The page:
Mayflower Hotel in downtown Denver, c. 1940s. | Hotel, Mayflower hotel, Downtown denver

Landmark Number 39 – The Provo House – 1835 Gaylord Street

Another hippie haven in the 60’s – Today it has been parceled into eight office spaces and was assessed at around 900,000 dollars in 2020

Motown Composers: The Gordys

October 23, 2020

The Gordy Family at Motown

Berry Gordy Jr. was, of course, the premier song composer at Motown along with Smokey Robinson.  But Berry kept family members busy within his Motown record empire.

Berry Gordy

Berry came from a large family and in his career would approach the music business as a family man – involving many family members at Motown including treating – for the most part – other musicians as extended family’

Berry Gordy Jr. was born on November 28th, 1929 in Detroit, Michigan – He was the seventh child to come along in a family of eight siblings.  He took his name after his father and grandfather – Barry Gordy I and II.

Berry’s first venture in the world was to try his hand at boxing while still a teenager and he continued with the sport for about three years until 1950.  After serving in the Korean War he came back to Detroit and opened a small record store.  That endeavor failed and next he would would make the acquaintance of a young singer, Jackie Wilson.

Wilson would serve as Gordy’s musical launching point when he and sister Gwen would compose Jackie’s debut hit “Reet Petite” in 1957.  Many hits would follow for the Wilson-Berry connection.  Always a savvy business man, Gordy invested money from his song writing royalties and gave the world the Motown empire!

Berry would compose an early song for another Detroit singer – Marv Johnson – “Come To Me” and release it on his new Tamla label – Lacking distribution power at the time, the song would be picked up by United Artists.  Berry would compose eight charting singles in all for Johnson – all released on United Artists.

Gwen Gordy (Fuqua)

Gwen Gordy was one of Berry’s four sisters, born on November 26th, 1927 in Detroit, Michigan.  It would be Gwen who would introduce Berry to the the music industry via her nightclub contacts. Also, Gwen, Berry and friend Roquel Davis would often write songs together before any degree of fame arrived.

They would have their first successes composing for Detroit R&B singer Jackie Wilson sharing the composing royalties.  It would be Gwen who pushed for starting up a record company which would materialize with the founding of the Anna record label.  Gwen and Davis were sweethearts but that came to an end when she fell in love with one of Berry’s cohorts – Harvey Fuqua.

Anna Records was eventually absorbed by Motown – She would stay on with Motown in various capacities during her career.  She died in 1999, a victim of cancer – She was 71 years old.

Robert Gordy

Robert Gordy was born Robert Louis Gordy in July of 1915 in Detroit.  Robert recorded his first record as “Bob Kayli” a song called “Everyone Was There”.  He would record for his sister’s label, Anna.  He would work for his brother’s company doing some composing and running the publishing arm for a time.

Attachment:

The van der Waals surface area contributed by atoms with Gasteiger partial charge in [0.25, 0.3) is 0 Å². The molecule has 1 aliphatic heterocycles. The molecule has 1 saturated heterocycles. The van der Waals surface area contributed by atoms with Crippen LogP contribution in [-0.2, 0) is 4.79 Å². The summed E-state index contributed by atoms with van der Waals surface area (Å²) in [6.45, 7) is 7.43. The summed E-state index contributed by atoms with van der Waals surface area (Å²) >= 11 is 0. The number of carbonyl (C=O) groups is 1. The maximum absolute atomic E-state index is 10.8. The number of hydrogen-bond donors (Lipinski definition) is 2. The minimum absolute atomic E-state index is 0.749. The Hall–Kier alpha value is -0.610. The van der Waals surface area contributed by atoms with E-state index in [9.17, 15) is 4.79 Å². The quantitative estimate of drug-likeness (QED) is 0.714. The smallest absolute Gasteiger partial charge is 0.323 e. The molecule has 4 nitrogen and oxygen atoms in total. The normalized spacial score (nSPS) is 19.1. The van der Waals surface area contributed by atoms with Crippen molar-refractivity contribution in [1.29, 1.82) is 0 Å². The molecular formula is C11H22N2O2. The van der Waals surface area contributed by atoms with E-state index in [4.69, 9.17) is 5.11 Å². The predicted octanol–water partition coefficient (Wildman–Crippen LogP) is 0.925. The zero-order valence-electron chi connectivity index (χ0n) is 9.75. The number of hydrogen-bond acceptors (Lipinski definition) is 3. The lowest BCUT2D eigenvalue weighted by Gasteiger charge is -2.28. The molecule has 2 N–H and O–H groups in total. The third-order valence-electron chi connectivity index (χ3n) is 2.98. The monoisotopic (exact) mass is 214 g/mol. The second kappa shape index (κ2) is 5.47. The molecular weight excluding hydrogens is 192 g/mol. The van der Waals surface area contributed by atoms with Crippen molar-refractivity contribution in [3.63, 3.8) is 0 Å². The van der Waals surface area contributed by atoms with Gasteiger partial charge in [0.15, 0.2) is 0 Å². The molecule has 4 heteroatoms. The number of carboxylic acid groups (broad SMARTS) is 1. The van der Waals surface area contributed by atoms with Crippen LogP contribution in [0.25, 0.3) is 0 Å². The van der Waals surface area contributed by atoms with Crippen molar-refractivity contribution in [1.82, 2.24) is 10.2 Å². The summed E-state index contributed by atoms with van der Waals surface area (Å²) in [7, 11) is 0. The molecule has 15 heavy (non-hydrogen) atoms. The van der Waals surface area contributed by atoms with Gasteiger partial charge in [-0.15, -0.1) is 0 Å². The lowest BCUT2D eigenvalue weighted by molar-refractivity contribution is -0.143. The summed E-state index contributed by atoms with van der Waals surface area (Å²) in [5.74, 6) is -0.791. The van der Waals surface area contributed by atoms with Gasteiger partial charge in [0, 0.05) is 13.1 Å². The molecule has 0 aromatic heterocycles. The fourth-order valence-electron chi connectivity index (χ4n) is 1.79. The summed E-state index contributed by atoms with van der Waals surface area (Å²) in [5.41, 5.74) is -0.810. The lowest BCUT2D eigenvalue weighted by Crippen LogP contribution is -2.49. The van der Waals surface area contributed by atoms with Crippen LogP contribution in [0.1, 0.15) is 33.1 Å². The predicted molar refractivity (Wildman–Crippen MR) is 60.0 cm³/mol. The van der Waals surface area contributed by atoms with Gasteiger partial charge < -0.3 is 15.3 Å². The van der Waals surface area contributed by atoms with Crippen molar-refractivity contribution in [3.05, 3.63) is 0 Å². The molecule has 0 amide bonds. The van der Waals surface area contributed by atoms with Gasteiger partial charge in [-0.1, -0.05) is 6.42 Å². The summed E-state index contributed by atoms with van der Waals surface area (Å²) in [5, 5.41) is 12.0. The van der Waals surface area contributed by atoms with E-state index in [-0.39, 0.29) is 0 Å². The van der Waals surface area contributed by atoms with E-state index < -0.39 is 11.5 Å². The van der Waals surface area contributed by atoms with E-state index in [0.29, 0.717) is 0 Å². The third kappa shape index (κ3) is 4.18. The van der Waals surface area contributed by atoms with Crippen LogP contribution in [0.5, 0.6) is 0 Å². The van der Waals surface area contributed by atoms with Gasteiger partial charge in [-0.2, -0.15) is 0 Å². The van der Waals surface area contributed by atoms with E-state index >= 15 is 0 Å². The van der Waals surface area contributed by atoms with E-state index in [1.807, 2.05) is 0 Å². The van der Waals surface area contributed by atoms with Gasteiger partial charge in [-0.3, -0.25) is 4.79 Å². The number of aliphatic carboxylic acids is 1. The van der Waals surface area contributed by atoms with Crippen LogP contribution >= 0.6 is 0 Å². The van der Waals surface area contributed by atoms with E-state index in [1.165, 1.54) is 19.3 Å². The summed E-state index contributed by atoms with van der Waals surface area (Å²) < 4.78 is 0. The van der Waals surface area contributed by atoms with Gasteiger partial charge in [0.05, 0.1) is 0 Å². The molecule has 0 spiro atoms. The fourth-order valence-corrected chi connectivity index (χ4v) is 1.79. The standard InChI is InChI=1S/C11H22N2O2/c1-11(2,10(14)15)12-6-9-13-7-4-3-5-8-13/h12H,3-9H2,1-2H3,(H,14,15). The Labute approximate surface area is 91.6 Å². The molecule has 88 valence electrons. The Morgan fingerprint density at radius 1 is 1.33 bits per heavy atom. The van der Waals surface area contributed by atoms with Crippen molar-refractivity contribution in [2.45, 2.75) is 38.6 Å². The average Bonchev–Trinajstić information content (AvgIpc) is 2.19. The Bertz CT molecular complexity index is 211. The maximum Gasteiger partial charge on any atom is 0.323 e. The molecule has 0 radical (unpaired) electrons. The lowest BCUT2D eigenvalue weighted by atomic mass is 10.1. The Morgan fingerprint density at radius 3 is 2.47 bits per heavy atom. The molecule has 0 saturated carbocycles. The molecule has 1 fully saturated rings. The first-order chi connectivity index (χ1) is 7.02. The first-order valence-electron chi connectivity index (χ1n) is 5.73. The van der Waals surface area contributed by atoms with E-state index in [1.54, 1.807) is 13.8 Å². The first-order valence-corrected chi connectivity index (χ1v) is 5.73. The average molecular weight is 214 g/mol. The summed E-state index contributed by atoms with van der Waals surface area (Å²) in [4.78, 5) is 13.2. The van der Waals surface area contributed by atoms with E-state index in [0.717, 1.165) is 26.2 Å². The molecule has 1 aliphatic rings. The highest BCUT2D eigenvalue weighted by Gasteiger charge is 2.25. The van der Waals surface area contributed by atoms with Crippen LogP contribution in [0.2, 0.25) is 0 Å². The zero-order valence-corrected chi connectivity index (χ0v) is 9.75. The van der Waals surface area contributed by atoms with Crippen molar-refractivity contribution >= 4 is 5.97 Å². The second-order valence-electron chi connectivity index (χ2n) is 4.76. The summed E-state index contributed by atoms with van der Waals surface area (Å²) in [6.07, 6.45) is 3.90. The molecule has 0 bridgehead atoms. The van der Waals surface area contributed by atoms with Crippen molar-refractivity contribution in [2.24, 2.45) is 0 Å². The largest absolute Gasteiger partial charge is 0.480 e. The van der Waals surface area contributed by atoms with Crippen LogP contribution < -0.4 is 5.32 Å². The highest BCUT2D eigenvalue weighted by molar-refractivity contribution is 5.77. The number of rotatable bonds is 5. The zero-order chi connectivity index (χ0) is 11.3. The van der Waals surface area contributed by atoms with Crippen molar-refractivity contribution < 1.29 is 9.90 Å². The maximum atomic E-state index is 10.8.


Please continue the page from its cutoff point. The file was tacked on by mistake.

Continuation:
George Gordy

George Gordy was born George Weldon Gordy in 1926 in Detroit, Michigan.  George tried his hand at other trades before coming on over to join the family at Motown with brother Berry.  He passed away in July of 2011 at age 85.

Anna Gordy (Gaye)

Anna Gordy was born Anna Ruby Gordy on January 22nd, 1922 in Oconee, Georgia – before the Berry family migrated to Detroit.

She left Detroit after high school graduation but would return in the 1950’s.  She became involved in the recording industry distributing for Checker Records and Gone Records.  She would go into partnership with Gwen and Billy Davis to run Anna Records.

She would do some composing with singer superstar Marvin Gaye and they would marry in 1963 after knowing each other for three years.  They headed out for California – as much of Motown did in the 1970’s – and would end their marriage in 1973.  The two would remain friends up to Marvin’s untimely death.

Anna died in January of 2014 at the age of 92.

Esther Gordy (Edwards)

Esther Gordy Edwards - Motown Museum - Motown Museum Home of Hitsville U.S.A.

Esther was born in 1920 in Washington County, Georgia, the oldest daughter of the Berry family.  She and two brothers would form a printing company in the 1940’s and, along with her husband, would form a loan company which provided Berry with capitol in the early days of his music career.

Esther would become directly involved at Motown, booking tours for the musicians and would take on the role of vice president at the label.  Later on she would head up the Motown Museum which tourists enjoy to this day, known as “Hitsville U.S.A.”

About Motown Museum - Motown Museum Home of Hitsville U.S.A.

Esther Gordy Edwards passed away in 2011 at the age of 91.

Kerry Gordy

Kerry Ashby | Discography | Discogs

Kerry Gordy was born in June of 1959 in Detroit, Michigan – He was the son of Berry Gordy Jr., and was born in the same year that Berry started up the Motown Records empire.

Kerry was an accomplished musician, proficient on several instruments and influenced by his mother Raynona, herself a talented musician.  Kerry started off at Motown in the California operation – working in the mail room.  He then progressed to administrative duties and then in 1979 became a member of the Motown group Apollo.

He assumed the professional name of Kerry Ashby in order to set himself apart from the Berry name.  He eventually became Motown’s director of A/R working with some of the top acts at the label. He would eventually move on from Motown remaining in the music industry in many successful capacities, including composing, producing, motion pictures, management and more.  One of his business partners was the late musician “Prince”.